I had a new patient yesterday who was kind of pushed towards “alternative approaches” by a friend. Her main complaints were left sided neck and upper back pain, and headaches. She had seen her PCP 2 days prior who had given her muscle relaxers for pain.
After reviewing her paperwork we sat down for around 10-15 minutes and she told me all about what she had been dealing with the last few weeks. I asked some questions, she answered them- AKA we took a history of the chief complaints. (85% of a diagnosis comes from what you tell your doctor, just an FYI)
Next we left my office and I checked her vitals to rule out any red flags- this is done to make sure she was in the right office. If she reported anything that could have been a more serious problem, or a “sinister pathology,” I have to get her out of my office and to the right place. (Had a patient with a 104 fever and mid back pain- got him to the ER immediately- infection can be a big deal- he was in the wrong office).
She was in the right office.
After some orthopedic tests, range of motion assessment, and physical exam, I formulated a few differential diagnoses (what is probably going on) and explained them to her. The differentials included a herniated cervical disc and/or facet syndrome, and tension headache (both pretty classic presentations). Showed her some diagrams, explained why her shoulder and upper back hurt and why it was probably from her neck. Assured her I'd seen many cases like this before and had success. We talked about advanced imaging and how her current presentation didn’t warrant it (there are rules to follow before sending out for imaging, some clinicians follow them and don’t waste resources, some don’t). We agreed she didn’t need any.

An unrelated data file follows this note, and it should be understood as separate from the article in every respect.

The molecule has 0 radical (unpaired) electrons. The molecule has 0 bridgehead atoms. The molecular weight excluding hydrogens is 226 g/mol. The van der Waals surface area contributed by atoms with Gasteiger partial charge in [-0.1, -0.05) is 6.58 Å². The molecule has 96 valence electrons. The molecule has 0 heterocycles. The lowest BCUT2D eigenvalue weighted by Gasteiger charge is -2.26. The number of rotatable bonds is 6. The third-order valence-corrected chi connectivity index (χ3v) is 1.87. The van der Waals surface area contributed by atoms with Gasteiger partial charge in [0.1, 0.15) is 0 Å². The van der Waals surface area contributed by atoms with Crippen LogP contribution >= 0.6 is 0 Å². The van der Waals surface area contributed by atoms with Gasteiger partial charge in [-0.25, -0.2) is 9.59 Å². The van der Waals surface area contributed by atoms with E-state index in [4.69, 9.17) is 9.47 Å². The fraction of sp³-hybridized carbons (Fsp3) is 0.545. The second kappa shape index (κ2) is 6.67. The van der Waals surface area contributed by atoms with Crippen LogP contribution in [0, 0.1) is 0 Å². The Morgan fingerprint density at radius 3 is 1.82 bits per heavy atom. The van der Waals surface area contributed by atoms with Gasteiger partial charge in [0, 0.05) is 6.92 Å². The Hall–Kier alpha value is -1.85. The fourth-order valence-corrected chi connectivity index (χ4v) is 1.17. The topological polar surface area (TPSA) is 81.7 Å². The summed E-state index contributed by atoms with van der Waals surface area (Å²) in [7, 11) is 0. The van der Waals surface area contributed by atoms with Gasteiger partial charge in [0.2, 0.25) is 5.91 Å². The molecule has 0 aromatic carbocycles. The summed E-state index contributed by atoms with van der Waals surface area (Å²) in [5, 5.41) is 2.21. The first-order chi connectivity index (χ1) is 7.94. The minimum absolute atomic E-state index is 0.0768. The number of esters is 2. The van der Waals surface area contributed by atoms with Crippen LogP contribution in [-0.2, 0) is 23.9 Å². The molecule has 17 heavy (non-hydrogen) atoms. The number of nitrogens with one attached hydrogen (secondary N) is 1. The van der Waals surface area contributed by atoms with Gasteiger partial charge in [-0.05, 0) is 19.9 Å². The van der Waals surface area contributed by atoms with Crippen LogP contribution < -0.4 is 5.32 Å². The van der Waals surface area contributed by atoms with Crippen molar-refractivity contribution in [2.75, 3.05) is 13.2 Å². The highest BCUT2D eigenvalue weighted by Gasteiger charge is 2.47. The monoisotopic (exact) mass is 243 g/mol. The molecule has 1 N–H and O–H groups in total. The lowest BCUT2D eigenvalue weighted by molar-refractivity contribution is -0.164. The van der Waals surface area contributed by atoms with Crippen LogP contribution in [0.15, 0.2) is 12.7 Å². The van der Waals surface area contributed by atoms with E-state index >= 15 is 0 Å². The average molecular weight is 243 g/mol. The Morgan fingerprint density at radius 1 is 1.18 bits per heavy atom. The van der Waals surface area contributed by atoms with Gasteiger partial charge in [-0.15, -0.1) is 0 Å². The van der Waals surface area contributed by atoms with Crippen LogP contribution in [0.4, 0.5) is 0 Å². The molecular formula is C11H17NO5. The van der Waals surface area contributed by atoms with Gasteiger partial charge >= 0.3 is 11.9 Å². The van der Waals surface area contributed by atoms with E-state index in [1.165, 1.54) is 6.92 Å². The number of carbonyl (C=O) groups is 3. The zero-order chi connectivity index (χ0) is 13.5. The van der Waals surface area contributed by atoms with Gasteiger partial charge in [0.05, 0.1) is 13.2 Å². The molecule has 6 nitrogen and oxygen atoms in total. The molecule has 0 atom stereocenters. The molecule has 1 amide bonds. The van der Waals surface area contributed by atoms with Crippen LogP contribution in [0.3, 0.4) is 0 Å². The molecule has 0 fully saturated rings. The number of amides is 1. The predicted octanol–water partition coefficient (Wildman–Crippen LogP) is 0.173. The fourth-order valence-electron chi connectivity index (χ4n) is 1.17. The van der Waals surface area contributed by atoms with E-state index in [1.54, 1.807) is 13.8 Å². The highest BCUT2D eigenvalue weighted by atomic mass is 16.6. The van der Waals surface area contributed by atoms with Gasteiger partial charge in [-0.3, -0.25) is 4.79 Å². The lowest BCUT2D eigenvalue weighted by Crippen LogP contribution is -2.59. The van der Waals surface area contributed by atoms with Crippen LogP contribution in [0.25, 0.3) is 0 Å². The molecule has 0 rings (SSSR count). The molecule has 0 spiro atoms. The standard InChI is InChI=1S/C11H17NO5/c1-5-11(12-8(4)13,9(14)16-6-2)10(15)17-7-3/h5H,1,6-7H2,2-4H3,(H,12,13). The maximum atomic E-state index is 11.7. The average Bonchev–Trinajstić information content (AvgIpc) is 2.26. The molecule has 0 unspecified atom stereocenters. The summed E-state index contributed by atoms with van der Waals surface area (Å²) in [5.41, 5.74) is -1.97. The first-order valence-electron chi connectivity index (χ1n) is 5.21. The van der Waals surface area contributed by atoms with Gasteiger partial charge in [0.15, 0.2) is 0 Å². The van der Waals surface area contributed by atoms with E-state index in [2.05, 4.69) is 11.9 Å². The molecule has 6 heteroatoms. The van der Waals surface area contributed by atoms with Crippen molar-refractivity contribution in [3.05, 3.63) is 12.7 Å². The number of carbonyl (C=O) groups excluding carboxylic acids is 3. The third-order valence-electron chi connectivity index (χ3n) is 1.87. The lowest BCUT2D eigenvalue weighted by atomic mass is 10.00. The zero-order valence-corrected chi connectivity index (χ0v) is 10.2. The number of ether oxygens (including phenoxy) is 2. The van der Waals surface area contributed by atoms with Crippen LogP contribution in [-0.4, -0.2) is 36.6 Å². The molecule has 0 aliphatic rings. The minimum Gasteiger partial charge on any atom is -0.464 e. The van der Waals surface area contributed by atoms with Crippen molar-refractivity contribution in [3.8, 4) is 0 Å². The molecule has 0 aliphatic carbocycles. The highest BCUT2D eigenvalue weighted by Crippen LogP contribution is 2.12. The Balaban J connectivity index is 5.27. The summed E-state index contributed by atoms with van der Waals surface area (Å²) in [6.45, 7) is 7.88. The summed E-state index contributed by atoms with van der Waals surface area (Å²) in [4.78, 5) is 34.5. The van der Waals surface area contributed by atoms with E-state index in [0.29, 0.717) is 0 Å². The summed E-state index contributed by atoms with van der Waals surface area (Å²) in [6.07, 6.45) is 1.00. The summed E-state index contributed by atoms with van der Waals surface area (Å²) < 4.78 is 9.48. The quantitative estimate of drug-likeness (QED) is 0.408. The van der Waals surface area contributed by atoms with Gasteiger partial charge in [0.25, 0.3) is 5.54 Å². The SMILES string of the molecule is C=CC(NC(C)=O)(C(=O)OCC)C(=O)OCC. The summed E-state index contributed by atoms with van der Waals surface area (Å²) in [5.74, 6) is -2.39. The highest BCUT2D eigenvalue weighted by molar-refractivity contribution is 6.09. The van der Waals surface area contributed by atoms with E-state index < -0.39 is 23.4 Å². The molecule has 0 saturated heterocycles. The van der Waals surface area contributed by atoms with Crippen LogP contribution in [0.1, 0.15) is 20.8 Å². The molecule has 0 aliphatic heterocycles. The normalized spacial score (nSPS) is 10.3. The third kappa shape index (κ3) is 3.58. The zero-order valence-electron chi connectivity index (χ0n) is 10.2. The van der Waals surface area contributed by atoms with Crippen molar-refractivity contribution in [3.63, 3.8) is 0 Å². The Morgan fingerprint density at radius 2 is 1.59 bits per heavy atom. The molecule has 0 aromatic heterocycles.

Next we did a mechanical exam and figured out that there was a movement that improved her range of motion and reduced her symptoms. A movement she would be able to perform anywhere. If we can find this out, and it can “centralize” a person’s referred pain (for example neck pain that is referred to the shoulder, or low back pain that is referred to the leg), there is a 98% chance the person will get significantly better within two weeks. She fell into this category (hooray!).
After some more of that movement, she said to me “I feel like it just wants to pop.” 30 minutes prior to this she told me she was hesitant, and kind of nervous, about getting her neck “cracked,” “adjusted,” or “manipulated.” I asked her if she thought that it going pop would give her relief and she said yes. So I did one of the things I am highly trained to do, and manipulated that joint in her neck. She got off the table and moved her neck around and within 3 seconds reported significant improvement.
Then I used my Class IV Laser on the left side of her neck for a few minutes to help with any of the residual pain she still had. I gave her homework to do every 60-90 minutes or so and she will follow up in a few days.
She reported roughly 60% decrease in pain and had noticeably better range of motion in multiple directions, or planes, prior to leaving. This entire encounter was about 60 minutes long.
This is a common new patient encounter here. The entire time one on one. All questions were answered, no stone was left un-turned, and this person reported significant subjective (what she told me) improvements, and there were also significant objective (what I can see or test for) improvements.
This type of presentation, from what I have seen, usually resolves between 4-8 visits, over about 6 weeks. Some quicker than others. No need for 3 visits a week for 6 months. When she’s pain free and recovered full range of motion in her neck she’ll be discharged. This is evidence based practice. This is how things should happen- in my opinion.
I was done writing this… but, funny thing, this patient just called me. On the phone just now she said she felt a bit sore but feels roughly 80% better. Rock on. I'll give her an excellent prognosis.
Any of my colleagues reading this, keep fighting the good fight. Let’s dispel any of the negative connotations about Chiropractic Physicians and keep rocking cases.